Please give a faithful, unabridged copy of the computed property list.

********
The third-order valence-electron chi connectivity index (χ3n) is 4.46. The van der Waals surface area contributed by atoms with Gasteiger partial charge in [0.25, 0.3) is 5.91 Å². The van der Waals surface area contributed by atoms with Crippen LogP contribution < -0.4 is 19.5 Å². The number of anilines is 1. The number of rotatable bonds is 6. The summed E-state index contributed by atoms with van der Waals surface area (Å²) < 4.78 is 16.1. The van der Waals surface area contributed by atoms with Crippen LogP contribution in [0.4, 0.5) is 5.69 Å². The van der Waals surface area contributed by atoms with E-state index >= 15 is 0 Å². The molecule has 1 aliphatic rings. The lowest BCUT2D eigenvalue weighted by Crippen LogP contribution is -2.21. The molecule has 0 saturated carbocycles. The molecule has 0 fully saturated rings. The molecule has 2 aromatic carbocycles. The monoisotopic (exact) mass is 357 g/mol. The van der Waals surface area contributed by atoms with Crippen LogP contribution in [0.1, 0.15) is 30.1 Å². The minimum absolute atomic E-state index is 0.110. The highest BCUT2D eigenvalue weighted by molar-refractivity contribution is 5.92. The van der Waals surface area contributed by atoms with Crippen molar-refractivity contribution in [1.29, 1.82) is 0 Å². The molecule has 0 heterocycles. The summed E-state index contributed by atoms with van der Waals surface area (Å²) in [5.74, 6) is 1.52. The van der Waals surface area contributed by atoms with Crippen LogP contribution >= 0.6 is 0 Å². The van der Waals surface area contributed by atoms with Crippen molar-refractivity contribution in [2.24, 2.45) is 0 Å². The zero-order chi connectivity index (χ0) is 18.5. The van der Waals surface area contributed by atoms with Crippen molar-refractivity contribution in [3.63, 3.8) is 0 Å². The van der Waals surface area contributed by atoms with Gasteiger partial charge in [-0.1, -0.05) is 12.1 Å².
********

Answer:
The third-order valence-electron chi connectivity index (χ3n) is 4.46. The van der Waals surface area contributed by atoms with Gasteiger partial charge in [0.25, 0.3) is 5.91 Å². The van der Waals surface area contributed by atoms with Crippen LogP contribution < -0.4 is 19.5 Å². The number of anilines is 1. The number of rotatable bonds is 6. The summed E-state index contributed by atoms with van der Waals surface area (Å²) < 4.78 is 16.1. The van der Waals surface area contributed by atoms with Crippen LogP contribution in [0.4, 0.5) is 5.69 Å². The van der Waals surface area contributed by atoms with E-state index >= 15 is 0 Å². The molecule has 1 aliphatic rings. The lowest BCUT2D eigenvalue weighted by Crippen LogP contribution is -2.21. The molecule has 0 saturated carbocycles. The molecule has 0 fully saturated rings. The molecule has 2 aromatic carbocycles. The monoisotopic (exact) mass is 357 g/mol. The van der Waals surface area contributed by atoms with Crippen LogP contribution in [0.1, 0.15) is 30.1 Å². The minimum absolute atomic E-state index is 0.110. The highest BCUT2D eigenvalue weighted by molar-refractivity contribution is 5.92. The van der Waals surface area contributed by atoms with Crippen molar-refractivity contribution in [1.29, 1.82) is 0 Å². The molecule has 0 heterocycles. The summed E-state index contributed by atoms with van der Waals surface area (Å²) in [5.74, 6) is 1.52. The van der Waals surface area contributed by atoms with Crippen LogP contribution >= 0.6 is 0 Å². The van der Waals surface area contributed by atoms with Crippen molar-refractivity contribution in [2.24, 2.45) is 0 Å². The zero-order chi connectivity index (χ0) is 18.5. The van der Waals surface area contributed by atoms with Crippen molar-refractivity contribution in [3.63, 3.8) is 0 Å². The van der Waals surface area contributed by atoms with Gasteiger partial charge in [-0.1, -0.05) is 12.1 Å².